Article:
©History is the Hook, 2021
I squat in total darkness, my right hand holding fast to cold metal railing. Suddenly, the guide’s flashlight spotlights a horse’s head, sketched in black thousands of years ago, yet still distinct. My heart swells and my eyes fill. I can’t understand very many words of the Spanish guide. So I just let the feeling of connection and reverence wash over me. I soak up the detail in the features of the horse and its bushy mane. The spotlight moves to the right and captures a full horse, purple, outlined in black, with another horse of the same type directly to its right. Below them, in a wall of red ochre, are other animals—horses, reindeer, and smaller deer. I am looking at original art, history preserved and remembered. I sense a link pulling me toward the past, thousands of years ago.
This experience in Tito Bustillo Cave changed me forever. I felt many of the same feelings as Jean-Marie Chauvet, Eliette Deschamps, and Christian Hillaire when they saw the first paintings in Chauvet Cave in 1994.
Suddenly, as Eliette’s gaze swept the wall, she gave a cry: in the beam of her lamp she had just made out two lines of red ochre, a few centimetres long. We joined her with beating hearts. On turning round, we immediately spotted the drawing of a little red mammoth on a rocky spur hanging down from the ceiling. We were overwhelmed. Henceforth our view of the cave would never be the same. Prehistoric people had been here before us. (Chauvet, Deschamps, and Hillaire, Dawn of Art: The Chauvet Cave)
Even if you don’t have ancient paintings or petroglyphs close to you, it’s possible to recreate some of those feelings with a physical or virtual field trip. Then apply what you have seen, felt, or learned with other media and applicational activities to round out your experience.
If you are just beginning your study with History as the Hook, you might begin with cave art. It is one of the first evidences we have of human creative and communal life. I’d like to walk you through the creation of a Personal/Family Study Plan, using my visit to Tito Bustillo Cave as the Core Source. You may choose to use a cave near you, a virtual tour of a famous cave, or a book with loads of pictures and information. Let’s begin!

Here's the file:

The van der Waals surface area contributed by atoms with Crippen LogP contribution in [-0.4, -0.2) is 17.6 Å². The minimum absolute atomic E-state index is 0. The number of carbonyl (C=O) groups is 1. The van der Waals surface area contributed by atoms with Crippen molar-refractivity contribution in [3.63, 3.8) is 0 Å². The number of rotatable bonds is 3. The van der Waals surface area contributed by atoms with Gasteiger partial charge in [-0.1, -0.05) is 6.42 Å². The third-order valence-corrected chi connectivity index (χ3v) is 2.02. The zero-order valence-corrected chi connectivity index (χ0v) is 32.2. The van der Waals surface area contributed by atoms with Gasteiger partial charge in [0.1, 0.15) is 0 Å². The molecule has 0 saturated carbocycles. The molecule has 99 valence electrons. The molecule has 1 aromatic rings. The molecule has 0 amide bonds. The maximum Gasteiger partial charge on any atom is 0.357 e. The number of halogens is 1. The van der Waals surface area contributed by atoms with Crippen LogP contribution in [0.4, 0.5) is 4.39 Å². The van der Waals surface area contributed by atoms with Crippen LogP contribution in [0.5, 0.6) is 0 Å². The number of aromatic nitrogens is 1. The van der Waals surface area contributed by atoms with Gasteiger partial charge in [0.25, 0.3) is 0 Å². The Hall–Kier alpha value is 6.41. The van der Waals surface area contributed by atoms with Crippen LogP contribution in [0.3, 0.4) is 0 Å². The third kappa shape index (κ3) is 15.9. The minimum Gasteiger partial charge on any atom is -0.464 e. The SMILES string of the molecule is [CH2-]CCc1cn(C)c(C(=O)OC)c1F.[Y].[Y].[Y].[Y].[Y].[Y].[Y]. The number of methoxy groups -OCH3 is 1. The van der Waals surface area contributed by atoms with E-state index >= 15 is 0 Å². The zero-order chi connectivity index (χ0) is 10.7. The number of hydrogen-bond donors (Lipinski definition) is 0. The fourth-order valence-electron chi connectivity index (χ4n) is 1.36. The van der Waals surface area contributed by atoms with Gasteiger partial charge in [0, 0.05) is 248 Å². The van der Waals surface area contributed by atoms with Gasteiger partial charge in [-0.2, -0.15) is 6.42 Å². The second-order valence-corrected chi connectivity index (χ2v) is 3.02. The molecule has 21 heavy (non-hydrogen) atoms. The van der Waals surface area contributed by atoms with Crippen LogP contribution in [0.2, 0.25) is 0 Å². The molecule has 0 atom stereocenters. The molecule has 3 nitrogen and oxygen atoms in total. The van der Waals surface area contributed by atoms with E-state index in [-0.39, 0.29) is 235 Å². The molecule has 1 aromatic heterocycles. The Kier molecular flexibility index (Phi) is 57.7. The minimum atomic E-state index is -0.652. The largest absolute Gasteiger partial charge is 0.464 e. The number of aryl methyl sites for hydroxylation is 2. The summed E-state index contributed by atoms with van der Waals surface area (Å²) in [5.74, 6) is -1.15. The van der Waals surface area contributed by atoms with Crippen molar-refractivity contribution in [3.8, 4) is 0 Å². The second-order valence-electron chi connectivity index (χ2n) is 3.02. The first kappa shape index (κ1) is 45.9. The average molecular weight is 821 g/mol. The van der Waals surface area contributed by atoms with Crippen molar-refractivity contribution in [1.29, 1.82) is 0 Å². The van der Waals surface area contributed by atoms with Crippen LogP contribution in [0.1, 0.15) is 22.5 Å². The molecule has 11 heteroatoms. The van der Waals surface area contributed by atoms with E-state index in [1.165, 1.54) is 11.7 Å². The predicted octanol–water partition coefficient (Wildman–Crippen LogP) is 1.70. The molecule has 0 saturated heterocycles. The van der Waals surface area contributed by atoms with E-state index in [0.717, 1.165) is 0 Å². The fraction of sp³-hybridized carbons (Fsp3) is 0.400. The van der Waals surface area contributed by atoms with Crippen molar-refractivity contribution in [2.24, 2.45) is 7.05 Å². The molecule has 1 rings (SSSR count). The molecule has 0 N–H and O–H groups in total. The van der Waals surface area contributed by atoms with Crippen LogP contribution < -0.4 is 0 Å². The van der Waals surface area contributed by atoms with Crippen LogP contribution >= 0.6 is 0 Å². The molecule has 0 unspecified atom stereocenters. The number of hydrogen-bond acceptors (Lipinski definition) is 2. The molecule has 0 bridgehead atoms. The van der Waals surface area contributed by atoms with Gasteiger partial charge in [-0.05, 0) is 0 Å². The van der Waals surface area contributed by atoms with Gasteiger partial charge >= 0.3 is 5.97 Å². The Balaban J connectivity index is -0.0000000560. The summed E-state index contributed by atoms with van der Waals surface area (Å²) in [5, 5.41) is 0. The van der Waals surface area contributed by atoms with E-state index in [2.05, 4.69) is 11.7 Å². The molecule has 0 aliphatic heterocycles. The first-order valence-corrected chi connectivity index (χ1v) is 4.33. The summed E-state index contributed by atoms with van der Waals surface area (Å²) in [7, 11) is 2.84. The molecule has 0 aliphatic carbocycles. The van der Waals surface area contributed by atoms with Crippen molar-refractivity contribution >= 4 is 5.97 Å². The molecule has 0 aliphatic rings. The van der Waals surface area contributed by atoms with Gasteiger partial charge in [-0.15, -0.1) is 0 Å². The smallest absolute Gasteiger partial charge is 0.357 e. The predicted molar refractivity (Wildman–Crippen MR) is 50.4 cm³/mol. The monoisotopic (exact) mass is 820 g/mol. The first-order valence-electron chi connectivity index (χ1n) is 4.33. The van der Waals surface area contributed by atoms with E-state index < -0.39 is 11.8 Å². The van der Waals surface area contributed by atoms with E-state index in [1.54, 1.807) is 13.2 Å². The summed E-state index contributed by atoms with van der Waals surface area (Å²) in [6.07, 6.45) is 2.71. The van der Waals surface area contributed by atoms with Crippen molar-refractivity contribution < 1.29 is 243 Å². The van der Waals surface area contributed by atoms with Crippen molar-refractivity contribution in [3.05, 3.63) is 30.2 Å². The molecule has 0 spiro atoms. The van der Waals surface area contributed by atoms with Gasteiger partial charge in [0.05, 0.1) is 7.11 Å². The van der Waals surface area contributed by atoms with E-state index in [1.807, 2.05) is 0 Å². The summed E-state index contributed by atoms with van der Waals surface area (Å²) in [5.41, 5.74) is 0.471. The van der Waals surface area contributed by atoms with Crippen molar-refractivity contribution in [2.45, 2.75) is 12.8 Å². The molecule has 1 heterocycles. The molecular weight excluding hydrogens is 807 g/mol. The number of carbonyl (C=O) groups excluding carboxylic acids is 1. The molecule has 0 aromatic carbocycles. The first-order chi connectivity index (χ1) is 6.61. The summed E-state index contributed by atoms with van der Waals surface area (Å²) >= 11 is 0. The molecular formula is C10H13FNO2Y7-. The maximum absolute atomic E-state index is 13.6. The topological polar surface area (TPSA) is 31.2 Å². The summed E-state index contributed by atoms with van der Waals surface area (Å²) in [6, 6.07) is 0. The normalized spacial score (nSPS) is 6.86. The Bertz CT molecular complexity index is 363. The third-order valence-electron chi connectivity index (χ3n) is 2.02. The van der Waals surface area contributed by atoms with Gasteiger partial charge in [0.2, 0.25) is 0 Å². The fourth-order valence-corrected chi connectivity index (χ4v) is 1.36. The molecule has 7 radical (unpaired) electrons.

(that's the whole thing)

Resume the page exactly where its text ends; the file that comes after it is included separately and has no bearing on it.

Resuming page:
1-Choose a Topic and a Core Source.
We will begin with the Topic European Cave Art. And we’ve already established the Core Source to be the Tito Bustillo Cave.
2-Connect Other Sources, Topics, Timelines, and Maps.
Next, we look for sources that could also be used a Core Source. I call them Parallel Sources. It’s wise to start studying a subject with at least three sources, just to get a feel for the Topic, round out your research, and see if there are differences in opinion. I will add a small book I picked up in the Tito Bustillo Cave bookstore, The Tito Bustillo Cave, and the cave’s website to my list of Parallel Sources.
In gathering Parallel Sources, you will come across other sources that add to your Topic but are not really Parallel Sources. In our case, they may be books or websites about other caves. Or other physical caves we might visit. Or books about geology or cave creatures. These are Connected Sources. Make a list of these, as they will be helpful as you branch out into further research or ideas for applications or In-Depth Topics. Also, keep a list of Connected Topics you find in your study that you may want to explore further.
Then find or create Timelines or Maps that pertain your Topic. If you are keeping a Time Period Timeline or Book, add the Timelines and Maps to it.
The meaning of life is to find your gift. The purpose of your life is to give it away.
3-Cultivate GREAT-ness and Purpose.
The last step we will discuss in this post is Cultivating for GREAT-ness and Purpose. As you may have guessed GREAT-ness is an acronym for “Good, Right, Excellent, And True.” Once you have gathered resources and started thinking of connections and applications, slooow down! Be sure to Curate your lists for resources and activities that are GREAT and that inspire you or your students to follow your Purpose Path.
Think of virtues and habits you or your students need to practice or acquire. Add them into your list of Connected Topics.
“The meaning of life is to find your gift,” said Pablo Picasso. “The purpose of your life is to give it away.” Education is about finding one’s gift and figuring out how to give it away.
So, be certain that the resources and activities you have gathered enrich the lives of those who are studying the Topic. And maybe think about how to give that enrichment away to others, as part of your applicational activities list.
Stay tuned for the other half of Tito Bustillo Cave: Create a Personal Study Plan from a Visit to a Cave.
Bonjour! I'm Bonnie. I love learning, travel, reading, writing, photography, and all things French. I am especially passionate about agency education, the humanities, and using history as the hook for all learning!
©History is the Hook, 2021